Key rights of people with mental illnesses and principles regarding their mental health care (United Nations, 1991)
All people are entitled to receive the best mental health care available and to be treated with humanity and respect
There shall be no discrimination on the grounds of mental illness. All people with mental illnesses have the same rights to medical and social care as other ill people
All people with mental illnesses have the right to live, work and receive treatment in the community, as far as possible
Mental health care shall be based on internationally accepted ethical standards, and not on political, religious or cultural factors
The treatment plan shall be reviewed regularly with the patient
Mental health skills and knowledge shall not be misused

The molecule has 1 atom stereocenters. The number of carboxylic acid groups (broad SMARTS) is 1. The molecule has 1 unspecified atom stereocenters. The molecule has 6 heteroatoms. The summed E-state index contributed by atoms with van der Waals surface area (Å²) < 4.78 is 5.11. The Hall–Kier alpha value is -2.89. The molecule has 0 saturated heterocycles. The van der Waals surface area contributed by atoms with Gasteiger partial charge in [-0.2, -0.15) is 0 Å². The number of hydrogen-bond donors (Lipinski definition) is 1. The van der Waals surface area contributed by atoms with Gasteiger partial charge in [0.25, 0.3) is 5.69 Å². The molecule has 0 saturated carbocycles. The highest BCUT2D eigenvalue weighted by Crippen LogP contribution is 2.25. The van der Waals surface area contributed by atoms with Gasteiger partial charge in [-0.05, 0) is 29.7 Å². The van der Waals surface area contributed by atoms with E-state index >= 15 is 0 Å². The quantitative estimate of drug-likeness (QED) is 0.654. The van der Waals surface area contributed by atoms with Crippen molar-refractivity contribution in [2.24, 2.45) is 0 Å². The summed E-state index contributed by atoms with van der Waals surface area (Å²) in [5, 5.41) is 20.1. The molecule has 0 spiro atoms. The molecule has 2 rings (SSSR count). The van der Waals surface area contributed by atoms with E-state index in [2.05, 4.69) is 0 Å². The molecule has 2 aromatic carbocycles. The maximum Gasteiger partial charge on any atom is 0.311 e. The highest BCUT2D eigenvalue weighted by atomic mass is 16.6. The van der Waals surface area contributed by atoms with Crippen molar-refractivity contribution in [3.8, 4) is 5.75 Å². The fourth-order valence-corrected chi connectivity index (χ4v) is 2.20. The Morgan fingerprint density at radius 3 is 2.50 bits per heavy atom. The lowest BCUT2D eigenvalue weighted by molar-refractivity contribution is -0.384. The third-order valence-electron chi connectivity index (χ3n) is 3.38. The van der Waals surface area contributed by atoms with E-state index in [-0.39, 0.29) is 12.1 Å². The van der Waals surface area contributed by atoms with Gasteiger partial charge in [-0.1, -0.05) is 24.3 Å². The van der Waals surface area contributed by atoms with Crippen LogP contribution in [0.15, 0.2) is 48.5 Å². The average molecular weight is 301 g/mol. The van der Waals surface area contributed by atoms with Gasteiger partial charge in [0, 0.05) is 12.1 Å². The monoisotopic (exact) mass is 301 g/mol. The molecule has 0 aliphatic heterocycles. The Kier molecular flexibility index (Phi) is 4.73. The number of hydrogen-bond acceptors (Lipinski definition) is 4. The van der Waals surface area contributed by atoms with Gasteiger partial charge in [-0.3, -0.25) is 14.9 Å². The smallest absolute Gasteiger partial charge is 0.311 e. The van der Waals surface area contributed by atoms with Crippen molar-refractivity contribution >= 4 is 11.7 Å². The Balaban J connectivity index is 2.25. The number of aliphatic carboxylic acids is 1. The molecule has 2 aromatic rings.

Medication shall meet the health needs of the patient and shall not be administered for the convenience of others or as a punishment
In the case of voluntary patients, no treatment shall be administered without their informed consent, subject to some exceptions (e.g. patients with personal representatives empowered by law to provide consent). In the case of involuntary patients, every effort shall be made to inform the patient about treatment
Physical restraint or involuntary seclusion shall be used only in accordance with official guidelines. Records shall be kept of all treatments
Mental health facilities shall be appropriately structured and resourced
An impartial review body shall, in consultation with mental health practitioners, review the cases of involuntary patients